Any citation created before July 30, 2012 will labeled as a “Cited page.” New citations will be saved as cited passages, pages or articles.

We also added the ability to view new citations from your projects or the book or article where you created them.

Notes (0)
Bookmarks (0)

You have no saved items from this article

Project items include:
  • Saved book/article
  • Highlights
  • Quotes/citations
  • Notes
  • Bookmarks
Notes
Cite this article

Cited article

Style
Citations are available only to our active members.
Sign up now to cite pages or passages in MLA, APA and Chicago citation styles.

(Einhorn, 1992, p. 25)

(Einhorn 25)

1

1. Lois J. Einhorn, Abraham Lincoln, the Orator: Penetrating the Lincoln Legend (Westport, CT: Greenwood Press, 1992), 25, http://www.questia.com/read/27419298.

Cited article

World at War: Terror on the Tube and Plans to Invade Iraq Are Just the Beginning. Industrialisation, It Was Thought, Would End Human Conflict; in Fact, It Leads to a Fiercer Battle for Scarce Resources. (Cover Story)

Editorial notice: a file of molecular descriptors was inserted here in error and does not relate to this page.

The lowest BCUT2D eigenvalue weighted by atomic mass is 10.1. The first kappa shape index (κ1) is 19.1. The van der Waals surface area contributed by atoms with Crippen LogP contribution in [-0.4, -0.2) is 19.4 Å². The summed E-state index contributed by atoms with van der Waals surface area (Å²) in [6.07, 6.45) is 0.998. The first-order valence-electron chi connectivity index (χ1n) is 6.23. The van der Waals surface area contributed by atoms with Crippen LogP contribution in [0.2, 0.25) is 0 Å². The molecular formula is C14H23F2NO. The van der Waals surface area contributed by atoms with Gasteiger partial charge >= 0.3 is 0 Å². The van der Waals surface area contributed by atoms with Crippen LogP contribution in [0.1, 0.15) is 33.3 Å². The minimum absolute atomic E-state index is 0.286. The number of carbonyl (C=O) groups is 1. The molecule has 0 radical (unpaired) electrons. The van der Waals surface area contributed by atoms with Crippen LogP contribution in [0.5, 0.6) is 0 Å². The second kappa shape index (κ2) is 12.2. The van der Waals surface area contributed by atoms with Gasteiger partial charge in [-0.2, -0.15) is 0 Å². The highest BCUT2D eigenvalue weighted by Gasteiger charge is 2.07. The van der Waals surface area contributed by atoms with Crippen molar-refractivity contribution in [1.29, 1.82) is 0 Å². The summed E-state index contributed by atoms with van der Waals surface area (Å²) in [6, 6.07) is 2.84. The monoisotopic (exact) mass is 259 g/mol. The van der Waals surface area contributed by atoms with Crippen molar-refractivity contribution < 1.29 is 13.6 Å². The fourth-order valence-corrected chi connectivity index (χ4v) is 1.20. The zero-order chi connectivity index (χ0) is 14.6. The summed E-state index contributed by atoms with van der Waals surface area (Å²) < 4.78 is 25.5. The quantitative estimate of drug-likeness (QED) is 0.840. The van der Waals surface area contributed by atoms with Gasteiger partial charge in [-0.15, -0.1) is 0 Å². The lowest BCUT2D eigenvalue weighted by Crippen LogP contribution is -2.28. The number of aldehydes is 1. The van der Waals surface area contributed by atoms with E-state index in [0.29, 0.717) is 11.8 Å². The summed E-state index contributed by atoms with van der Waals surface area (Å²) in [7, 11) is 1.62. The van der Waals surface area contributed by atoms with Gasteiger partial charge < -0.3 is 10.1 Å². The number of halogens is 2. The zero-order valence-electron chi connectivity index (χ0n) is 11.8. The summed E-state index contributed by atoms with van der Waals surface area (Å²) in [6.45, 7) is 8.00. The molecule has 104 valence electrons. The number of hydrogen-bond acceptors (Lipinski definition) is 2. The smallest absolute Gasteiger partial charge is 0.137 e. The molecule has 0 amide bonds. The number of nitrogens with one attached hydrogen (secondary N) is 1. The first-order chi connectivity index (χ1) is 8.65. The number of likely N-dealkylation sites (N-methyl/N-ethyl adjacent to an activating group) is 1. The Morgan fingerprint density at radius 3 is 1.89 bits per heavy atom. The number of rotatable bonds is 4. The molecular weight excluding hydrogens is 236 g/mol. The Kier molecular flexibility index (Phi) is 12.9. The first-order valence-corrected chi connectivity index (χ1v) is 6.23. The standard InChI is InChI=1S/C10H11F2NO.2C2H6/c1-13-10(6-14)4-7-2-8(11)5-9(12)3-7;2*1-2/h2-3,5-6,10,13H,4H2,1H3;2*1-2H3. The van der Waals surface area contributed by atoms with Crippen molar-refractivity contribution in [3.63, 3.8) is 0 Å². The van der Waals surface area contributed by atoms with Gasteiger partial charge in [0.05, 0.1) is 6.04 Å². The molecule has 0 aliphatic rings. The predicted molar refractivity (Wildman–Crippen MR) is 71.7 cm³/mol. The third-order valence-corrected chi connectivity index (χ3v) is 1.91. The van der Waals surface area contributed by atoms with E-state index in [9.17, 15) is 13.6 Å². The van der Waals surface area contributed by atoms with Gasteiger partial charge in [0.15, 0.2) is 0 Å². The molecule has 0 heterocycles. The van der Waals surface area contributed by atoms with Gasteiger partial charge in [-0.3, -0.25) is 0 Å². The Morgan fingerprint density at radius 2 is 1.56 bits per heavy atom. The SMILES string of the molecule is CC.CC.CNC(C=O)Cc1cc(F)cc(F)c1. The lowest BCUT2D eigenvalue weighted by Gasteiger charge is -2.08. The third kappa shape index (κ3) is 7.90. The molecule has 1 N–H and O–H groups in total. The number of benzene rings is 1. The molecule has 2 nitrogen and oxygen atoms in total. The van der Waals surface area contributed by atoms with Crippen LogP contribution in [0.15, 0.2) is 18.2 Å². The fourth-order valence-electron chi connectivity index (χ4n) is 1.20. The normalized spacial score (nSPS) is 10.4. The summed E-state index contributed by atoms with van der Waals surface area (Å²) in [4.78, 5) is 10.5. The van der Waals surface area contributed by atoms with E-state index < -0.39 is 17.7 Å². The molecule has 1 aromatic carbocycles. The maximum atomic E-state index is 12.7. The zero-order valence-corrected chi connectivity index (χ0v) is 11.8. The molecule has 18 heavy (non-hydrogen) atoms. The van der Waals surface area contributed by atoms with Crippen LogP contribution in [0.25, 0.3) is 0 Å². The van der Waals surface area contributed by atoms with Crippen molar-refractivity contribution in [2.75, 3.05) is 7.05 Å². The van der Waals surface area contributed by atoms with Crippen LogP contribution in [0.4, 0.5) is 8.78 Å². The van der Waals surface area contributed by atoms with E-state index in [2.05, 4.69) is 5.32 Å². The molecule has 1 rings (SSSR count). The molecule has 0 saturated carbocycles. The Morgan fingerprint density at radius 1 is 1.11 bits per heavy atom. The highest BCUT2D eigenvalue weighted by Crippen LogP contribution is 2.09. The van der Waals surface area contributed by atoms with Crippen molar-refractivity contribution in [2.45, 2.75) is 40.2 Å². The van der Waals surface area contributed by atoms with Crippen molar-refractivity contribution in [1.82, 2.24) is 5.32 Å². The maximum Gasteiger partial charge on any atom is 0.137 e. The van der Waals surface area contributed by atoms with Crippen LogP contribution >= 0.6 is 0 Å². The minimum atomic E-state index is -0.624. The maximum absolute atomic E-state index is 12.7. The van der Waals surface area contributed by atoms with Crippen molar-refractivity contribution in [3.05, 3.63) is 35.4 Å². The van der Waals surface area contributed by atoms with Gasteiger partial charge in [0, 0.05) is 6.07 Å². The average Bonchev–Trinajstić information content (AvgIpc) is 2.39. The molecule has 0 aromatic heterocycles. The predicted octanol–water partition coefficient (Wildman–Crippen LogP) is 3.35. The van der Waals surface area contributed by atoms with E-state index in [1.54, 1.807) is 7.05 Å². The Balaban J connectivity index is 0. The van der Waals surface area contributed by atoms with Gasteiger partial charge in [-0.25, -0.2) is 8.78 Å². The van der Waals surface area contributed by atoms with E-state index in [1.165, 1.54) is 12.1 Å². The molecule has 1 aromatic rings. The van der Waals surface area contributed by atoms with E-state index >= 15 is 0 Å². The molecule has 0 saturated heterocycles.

Settings

Settings

Typeface
Text size Smaller Larger Reset View mode
Search within

Search within this article

Look up

Look up a word

  • Dictionary
  • Thesaurus
Please submit a word or phrase above.
Print this page

Print this page

Why can't I print more than one page at a time?

Help
Full screen

matching results for page

    Questia reader help

    How to highlight and cite specific passages

    1. Click or tap the first word you want to select.
    2. Click or tap the last word you want to select, and you’ll see everything in between get selected.
    3. You’ll then get a menu of options like creating a highlight or a citation from that passage of text.

    OK, got it!

    Cited passage

    Style
    Citations are available only to our active members.
    Sign up now to cite pages or passages in MLA, APA and Chicago citation styles.

    "Portraying himself as an honest, ordinary person helped Lincoln identify with his audiences." (Einhorn, 1992, p. 25).

    "Portraying himself as an honest, ordinary person helped Lincoln identify with his audiences." (Einhorn 25)

    "Portraying himself as an honest, ordinary person helped Lincoln identify with his audiences."1

    1. Lois J. Einhorn, Abraham Lincoln, the Orator: Penetrating the Lincoln Legend (Westport, CT: Greenwood Press, 1992), 25, http://www.questia.com/read/27419298.

    Cited passage

    Thanks for trying Questia!

    Please continue trying out our research tools, but please note, full functionality is available only to our active members.

    Your work will be lost once you leave this Web page.

    For full access in an ad-free environment, sign up now for a FREE, 1-day trial.

    Already a member? Log in now.